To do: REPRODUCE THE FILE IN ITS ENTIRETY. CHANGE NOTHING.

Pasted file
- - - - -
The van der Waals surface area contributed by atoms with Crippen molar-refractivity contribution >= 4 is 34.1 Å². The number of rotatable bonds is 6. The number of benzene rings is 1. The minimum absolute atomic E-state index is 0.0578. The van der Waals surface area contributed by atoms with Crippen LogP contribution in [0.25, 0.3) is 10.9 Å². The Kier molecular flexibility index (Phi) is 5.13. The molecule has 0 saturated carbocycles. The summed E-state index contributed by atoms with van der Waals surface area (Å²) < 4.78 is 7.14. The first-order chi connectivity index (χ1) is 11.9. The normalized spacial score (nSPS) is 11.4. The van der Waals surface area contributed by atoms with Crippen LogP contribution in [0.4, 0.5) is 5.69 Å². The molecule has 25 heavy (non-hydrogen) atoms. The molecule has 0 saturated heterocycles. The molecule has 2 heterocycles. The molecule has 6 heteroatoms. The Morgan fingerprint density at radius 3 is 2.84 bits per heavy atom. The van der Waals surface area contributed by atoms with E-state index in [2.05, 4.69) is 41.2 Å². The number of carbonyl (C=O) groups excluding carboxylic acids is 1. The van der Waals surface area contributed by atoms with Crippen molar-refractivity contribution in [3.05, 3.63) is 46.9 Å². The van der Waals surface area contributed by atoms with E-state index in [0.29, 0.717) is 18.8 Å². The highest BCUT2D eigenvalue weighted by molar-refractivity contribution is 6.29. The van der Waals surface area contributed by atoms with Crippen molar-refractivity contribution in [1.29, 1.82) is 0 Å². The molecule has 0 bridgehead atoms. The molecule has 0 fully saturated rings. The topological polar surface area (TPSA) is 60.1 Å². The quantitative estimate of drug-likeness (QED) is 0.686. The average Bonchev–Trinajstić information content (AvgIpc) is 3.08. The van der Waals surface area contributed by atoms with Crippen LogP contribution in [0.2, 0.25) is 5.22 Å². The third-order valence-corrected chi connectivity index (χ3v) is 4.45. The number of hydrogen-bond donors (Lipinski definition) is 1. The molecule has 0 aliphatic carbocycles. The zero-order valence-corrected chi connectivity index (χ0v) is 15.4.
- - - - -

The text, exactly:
The van der Waals surface area contributed by atoms with Crippen molar-refractivity contribution >= 4 is 34.1 Å². The number of rotatable bonds is 6. The number of benzene rings is 1. The minimum absolute atomic E-state index is 0.0578. The van der Waals surface area contributed by atoms with Crippen LogP contribution in [0.25, 0.3) is 10.9 Å². The Kier molecular flexibility index (Phi) is 5.13. The molecule has 0 saturated carbocycles. The summed E-state index contributed by atoms with van der Waals surface area (Å²) < 4.78 is 7.14. The first-order chi connectivity index (χ1) is 11.9. The normalized spacial score (nSPS) is 11.4. The van der Waals surface area contributed by atoms with Crippen LogP contribution in [0.4, 0.5) is 5.69 Å². The molecule has 25 heavy (non-hydrogen) atoms. The molecule has 0 saturated heterocycles. The molecule has 2 heterocycles. The molecule has 6 heteroatoms. The Morgan fingerprint density at radius 3 is 2.84 bits per heavy atom. The van der Waals surface area contributed by atoms with E-state index in [2.05, 4.69) is 41.2 Å². The number of carbonyl (C=O) groups excluding carboxylic acids is 1. The van der Waals surface area contributed by atoms with Crippen molar-refractivity contribution in [3.05, 3.63) is 46.9 Å². The van der Waals surface area contributed by atoms with E-state index in [0.29, 0.717) is 18.8 Å². The highest BCUT2D eigenvalue weighted by molar-refractivity contribution is 6.29. The van der Waals surface area contributed by atoms with Crippen molar-refractivity contribution in [1.29, 1.82) is 0 Å². The molecule has 0 bridgehead atoms. The molecule has 0 fully saturated rings. The topological polar surface area (TPSA) is 60.1 Å². The quantitative estimate of drug-likeness (QED) is 0.686. The average Bonchev–Trinajstić information content (AvgIpc) is 3.08. The van der Waals surface area contributed by atoms with Crippen LogP contribution in [0.2, 0.25) is 5.22 Å². The third-order valence-corrected chi connectivity index (χ3v) is 4.45. The number of hydrogen-bond donors (Lipinski definition) is 1. The molecule has 0 aliphatic carbocycles. The zero-order valence-corrected chi connectivity index (χ0v) is 15.4.